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Bee Keeping and Honey Production

Ireland has a long history of producing quality honey and was a major exporter of comb honey up to the mid 20th century. Dónall Flanagan, Nursery Stock/Ornamentals Specialised Advisor has more information.


Bee Keeping and Honey Production Caption Image 1Ireland has a long history of producing quality honey and was a major exporter of comb honey up to the mid 20th century. Bees have also been a significant support for pollinating orchards and berry fruit.

While honey is the primary output of bee keeping, there is also a commercial market for producing bee colonies and mated queen bees. The beekeeper’s year has very clear seasonal tasks and labour demands for the production of honey.

Honey can only be made by strong bee colonies and therefore, bee health and husbandry is a priority. Weekly inspections are required for hives during spring and early summer. The work must be carried out during daylight hours and in fair weather. Inspection work is skilled and requires making on-the-spot assessments of colonies.

As the season progresses you may begin to harvest honey. The majority of honey harvesting happens in August and September, when it can be extracted and stored in bulk containers for bottling at a later stage. Autumn management of the hives prepares bees for winter when inspections are not required.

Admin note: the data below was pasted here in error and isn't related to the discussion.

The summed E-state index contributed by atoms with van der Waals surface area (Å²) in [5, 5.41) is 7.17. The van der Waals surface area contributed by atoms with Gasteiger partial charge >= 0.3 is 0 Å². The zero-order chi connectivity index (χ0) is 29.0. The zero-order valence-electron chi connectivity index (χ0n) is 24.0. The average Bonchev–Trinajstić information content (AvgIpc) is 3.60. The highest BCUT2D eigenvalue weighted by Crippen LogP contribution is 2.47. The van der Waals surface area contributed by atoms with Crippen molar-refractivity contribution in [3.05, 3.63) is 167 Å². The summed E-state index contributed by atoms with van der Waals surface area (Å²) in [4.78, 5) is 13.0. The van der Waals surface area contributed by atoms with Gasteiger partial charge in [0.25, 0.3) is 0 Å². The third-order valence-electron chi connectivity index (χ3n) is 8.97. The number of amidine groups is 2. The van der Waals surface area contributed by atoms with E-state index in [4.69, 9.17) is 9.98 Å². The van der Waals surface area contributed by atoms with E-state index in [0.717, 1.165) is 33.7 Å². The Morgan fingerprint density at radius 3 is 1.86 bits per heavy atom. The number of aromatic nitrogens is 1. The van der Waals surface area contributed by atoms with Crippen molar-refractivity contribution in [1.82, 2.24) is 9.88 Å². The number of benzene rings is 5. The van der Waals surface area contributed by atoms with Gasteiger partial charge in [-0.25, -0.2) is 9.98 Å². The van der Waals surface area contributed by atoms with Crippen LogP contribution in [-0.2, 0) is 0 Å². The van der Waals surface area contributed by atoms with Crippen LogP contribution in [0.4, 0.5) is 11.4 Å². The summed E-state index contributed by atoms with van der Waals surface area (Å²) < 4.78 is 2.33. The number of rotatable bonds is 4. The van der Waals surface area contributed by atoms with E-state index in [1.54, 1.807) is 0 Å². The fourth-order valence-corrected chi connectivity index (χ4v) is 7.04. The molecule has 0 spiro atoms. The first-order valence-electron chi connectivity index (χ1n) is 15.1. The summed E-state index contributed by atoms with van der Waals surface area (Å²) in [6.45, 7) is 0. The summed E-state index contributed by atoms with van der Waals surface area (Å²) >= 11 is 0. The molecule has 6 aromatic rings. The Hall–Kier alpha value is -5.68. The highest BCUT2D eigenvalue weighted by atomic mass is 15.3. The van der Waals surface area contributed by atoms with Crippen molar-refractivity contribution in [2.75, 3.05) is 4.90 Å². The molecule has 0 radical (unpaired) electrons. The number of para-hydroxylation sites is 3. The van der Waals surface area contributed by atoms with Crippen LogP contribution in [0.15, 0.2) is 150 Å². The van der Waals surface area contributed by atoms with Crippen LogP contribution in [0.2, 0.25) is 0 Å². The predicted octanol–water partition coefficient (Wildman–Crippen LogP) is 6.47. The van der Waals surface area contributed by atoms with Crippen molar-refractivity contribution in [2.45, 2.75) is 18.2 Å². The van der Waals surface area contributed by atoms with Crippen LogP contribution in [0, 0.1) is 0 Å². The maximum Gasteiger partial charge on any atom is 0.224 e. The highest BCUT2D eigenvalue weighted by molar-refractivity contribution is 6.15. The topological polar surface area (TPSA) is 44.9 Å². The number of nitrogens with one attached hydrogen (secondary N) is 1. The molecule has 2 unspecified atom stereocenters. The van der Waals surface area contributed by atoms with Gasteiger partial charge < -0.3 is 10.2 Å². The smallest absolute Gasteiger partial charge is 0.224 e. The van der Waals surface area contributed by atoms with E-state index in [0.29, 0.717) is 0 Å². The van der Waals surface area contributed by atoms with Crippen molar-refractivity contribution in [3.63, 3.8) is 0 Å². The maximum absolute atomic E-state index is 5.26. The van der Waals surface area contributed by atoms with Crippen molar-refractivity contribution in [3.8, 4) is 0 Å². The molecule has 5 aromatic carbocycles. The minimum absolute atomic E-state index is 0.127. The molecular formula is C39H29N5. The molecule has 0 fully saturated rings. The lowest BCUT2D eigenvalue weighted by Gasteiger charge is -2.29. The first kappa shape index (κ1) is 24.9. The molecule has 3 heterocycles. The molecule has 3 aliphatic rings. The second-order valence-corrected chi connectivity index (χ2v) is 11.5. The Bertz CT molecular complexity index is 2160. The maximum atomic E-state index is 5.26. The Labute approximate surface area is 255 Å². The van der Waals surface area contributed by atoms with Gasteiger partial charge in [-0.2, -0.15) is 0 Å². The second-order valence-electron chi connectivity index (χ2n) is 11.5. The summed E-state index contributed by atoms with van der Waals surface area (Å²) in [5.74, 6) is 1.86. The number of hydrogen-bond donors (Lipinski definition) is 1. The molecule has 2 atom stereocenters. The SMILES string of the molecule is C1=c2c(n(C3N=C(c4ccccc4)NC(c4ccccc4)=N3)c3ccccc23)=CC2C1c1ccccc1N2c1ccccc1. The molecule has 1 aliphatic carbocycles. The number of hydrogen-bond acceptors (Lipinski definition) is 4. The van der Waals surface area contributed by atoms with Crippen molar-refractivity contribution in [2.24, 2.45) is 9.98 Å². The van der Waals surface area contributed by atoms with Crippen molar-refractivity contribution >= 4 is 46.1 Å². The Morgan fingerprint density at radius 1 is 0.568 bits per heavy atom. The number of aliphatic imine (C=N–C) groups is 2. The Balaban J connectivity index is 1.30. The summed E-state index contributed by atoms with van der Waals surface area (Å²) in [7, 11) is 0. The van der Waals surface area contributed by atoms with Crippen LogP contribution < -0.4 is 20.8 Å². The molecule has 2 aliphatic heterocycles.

Most aspects of bee keeping require a degree of physical strength. It should be noted that some people are allergic to bee stings or can develop sensitisation to bee stings. Apiary sites (places where bees are kept) are an important aspect to increase productivity. A minimum of two apiary sites are advised to help deal with pest and disease issues that can occur. The sites must meet the needs of the bees, have plentiful foraging through the season and be within easy travel and access.

Crop types such as oilseed rape and peas are high yielding in nectar, but bees need careful management at times of crop spraying. Forage of clover, hawthorn and bramble, as well as heather, are some of the most important nectar-yielding wild plants. There may be many locally important sources of nectar and a diverse range of plants and habitats will be most beneficial.

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